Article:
The North Carolina Maritime Museum at Beaufort is stocked with more than three centuries of local history, and has a nicely central location in the heart of historic Downtown Beaufort. Historical features within the museum include a special exhibit on Blackbeard the Pirate with artifacts from his ship the Queen Anne’s Revenge, an exhibit on the history of the US Lifesaving Service and present-day Coast Guard, exhibits on the region’s maritime history, and representative historic boats that were used in the area’s rich fishing and hunting industries. The museum is open year-round and often has educational talks or programs that focus on a particular aspect or chapter in the area’s history.
The Beaufort Historic Site, which is located in the heart of Downtown Beaufort, is home to nine historic homes and buildings that date back to the 1700s and 1800s. Points of interest within the enticing complex include the 1778 Leffers Cottage, the 1796 Carteret County Courthouse, (which is also the oldest wood-framed courthouse in the state), the 1825 John C. Manson House, the 1829 Old Jail, (which remained operational until 1954), and the 1859 original doctor’s office, apothecary shop, and adjacent herb garden. Tours are readily available of the Beaufort Historic Site and the town of Beaufort itself through guided walks, or onboard an original English double decker bus.
The Core Sound Waterfowl Museum and Heritage Center boasts a series of exhibits that celebrates the cultural traditions of the legendary “Down East” community. At this museum that’s located in scenic Harkers Island, visitors can see live demonstrations of decoy carving, and explore a series of exhibits dedicated to decoys, boat building, and commercial fishing. The museum regularly hosts seasonal programs and events so that visitors can delve deeper into this fascinating maritime community where life by the water is a centuries-old art form.
Tips and Tricks for Uncovering the Crystal Coast History
- There are a number of tours available that can shed a spotlight on the history of the Crystal Coast. Check out the walking tours of Downtown Beaufort, or embark on a water tour of the Shackleford Banks and Cape Lookout National Seashore for an opportunity to see the historic and famed wild horses up close and personal.
- Divers will find centuries of history under the surface, and a diving expedition into the offshore waters can lead to encounters with countless shipwrecks and relics that lay at the bottom of the Graveyard of the Atlantic Museum. A popular Diving Center is located in the heart of downtown Morehead City, which provides a variety of trips to the most intact and fascinating ancient shipwrecks that can only be reached by travelling well offshore, and descending deep underwater.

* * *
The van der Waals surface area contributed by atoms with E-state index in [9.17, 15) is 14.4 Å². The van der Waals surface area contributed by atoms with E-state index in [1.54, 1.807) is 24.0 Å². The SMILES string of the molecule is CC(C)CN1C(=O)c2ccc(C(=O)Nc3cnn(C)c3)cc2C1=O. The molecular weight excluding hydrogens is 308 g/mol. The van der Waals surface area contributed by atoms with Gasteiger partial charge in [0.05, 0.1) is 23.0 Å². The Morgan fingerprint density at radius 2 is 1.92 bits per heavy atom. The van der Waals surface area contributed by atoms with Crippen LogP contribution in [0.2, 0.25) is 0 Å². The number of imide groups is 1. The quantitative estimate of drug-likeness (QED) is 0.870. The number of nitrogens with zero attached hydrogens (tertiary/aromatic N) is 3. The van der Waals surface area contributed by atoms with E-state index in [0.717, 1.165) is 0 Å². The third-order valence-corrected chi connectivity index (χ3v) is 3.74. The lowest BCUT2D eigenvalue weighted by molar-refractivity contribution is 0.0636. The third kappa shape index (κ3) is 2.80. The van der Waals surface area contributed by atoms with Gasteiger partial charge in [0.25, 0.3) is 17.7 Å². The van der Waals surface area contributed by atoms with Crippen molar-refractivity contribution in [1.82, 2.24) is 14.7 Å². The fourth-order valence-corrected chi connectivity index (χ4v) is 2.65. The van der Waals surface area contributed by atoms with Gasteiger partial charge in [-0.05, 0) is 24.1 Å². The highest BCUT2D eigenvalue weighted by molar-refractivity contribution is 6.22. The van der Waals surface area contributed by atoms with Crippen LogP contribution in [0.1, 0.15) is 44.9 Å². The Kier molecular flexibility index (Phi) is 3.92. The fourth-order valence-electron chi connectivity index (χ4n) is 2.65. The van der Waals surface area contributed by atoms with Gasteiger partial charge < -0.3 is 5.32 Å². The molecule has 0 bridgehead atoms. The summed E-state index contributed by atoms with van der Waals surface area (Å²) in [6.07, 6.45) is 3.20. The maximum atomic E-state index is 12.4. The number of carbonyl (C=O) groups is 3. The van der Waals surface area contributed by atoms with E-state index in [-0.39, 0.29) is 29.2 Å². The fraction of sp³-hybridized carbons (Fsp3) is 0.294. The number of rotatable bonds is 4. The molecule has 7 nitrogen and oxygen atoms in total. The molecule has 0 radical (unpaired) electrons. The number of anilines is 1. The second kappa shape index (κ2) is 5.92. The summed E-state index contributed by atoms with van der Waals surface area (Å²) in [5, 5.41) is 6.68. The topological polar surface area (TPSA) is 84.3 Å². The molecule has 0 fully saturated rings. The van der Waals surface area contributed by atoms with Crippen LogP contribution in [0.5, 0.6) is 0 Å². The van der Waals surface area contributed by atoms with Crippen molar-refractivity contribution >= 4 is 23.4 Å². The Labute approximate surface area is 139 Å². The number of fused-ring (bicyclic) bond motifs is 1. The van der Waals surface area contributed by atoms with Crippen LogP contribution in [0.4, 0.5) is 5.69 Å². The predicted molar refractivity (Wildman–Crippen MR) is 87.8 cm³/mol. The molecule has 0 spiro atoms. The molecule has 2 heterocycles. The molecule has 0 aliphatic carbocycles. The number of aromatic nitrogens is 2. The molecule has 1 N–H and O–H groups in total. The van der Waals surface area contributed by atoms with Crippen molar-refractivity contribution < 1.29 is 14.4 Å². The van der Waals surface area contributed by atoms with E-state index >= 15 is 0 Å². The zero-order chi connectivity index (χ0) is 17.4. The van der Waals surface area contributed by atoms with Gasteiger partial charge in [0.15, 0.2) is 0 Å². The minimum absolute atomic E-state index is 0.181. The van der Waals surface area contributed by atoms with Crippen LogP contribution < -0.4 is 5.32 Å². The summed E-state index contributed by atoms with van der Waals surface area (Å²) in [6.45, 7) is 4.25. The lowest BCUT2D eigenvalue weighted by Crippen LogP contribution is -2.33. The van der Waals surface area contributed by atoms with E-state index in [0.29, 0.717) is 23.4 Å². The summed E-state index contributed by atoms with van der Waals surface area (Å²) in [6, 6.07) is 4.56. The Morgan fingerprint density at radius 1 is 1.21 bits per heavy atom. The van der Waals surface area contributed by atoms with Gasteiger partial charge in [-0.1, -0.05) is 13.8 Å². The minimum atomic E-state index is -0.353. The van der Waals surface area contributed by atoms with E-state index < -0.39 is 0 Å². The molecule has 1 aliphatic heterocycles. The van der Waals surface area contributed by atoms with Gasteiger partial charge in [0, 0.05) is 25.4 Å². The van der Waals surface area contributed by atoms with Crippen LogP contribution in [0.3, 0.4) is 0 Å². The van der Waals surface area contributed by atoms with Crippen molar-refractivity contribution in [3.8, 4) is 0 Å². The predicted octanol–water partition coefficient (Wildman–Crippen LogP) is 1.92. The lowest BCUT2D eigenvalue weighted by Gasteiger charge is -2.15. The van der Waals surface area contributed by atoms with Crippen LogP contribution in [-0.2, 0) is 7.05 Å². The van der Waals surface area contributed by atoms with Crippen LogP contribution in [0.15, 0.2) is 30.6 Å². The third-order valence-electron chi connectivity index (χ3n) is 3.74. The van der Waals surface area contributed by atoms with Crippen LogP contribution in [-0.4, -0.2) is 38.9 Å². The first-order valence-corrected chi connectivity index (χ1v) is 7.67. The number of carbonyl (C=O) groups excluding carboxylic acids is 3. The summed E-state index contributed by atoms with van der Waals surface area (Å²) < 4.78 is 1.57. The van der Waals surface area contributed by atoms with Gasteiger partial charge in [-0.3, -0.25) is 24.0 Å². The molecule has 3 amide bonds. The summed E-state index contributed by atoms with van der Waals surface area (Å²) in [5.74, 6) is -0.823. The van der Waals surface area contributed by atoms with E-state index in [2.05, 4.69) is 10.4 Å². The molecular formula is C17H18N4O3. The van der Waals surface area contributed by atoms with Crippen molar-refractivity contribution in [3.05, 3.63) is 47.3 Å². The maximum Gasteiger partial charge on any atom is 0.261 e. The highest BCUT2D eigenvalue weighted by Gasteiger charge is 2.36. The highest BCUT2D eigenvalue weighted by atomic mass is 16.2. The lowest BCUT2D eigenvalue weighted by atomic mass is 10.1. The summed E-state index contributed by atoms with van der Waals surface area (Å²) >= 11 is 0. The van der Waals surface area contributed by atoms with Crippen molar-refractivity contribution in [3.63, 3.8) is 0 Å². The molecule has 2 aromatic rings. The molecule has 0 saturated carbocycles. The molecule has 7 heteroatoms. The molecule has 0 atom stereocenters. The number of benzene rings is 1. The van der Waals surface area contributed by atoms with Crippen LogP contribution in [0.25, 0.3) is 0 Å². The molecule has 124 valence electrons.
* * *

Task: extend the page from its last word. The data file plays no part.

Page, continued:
- When driving along the Crystal Coast, be sure and look for the brown signs! North Carolina marks historic sites of interest with brown or white signs that outline the site’s particular importance.
- Be sure and check local calendars for special events that coincide with your trip. Sites like Fort Macon host regular “cannon firings” or Civil War reenactments, while even isolated destinations like Portsmouth Village host an annual “Portsmouth Island Homecoming” that is open to all visitors.
- Want a tour of history? Go right to the source. Communities like Downtown Beaufort, Downtown Morehead City, and even Harkers Island are teeming with historic buildings and structures, which can all be discovered with an easy drive or stroll around the neighborhood.
The Crystal Coast is overflowing with stories that range from the deadly waters that are found just offshore to the busy port towns that now serve as popular tourist destinations. From the early roots of the country’s first settlement in Beaufort, to the tumultuous battles of the 20th Century World Wars, new visitors will soon discover that a trip to the Crystal Coast is a veritable discovery of the centuries of stories that shaped the nation.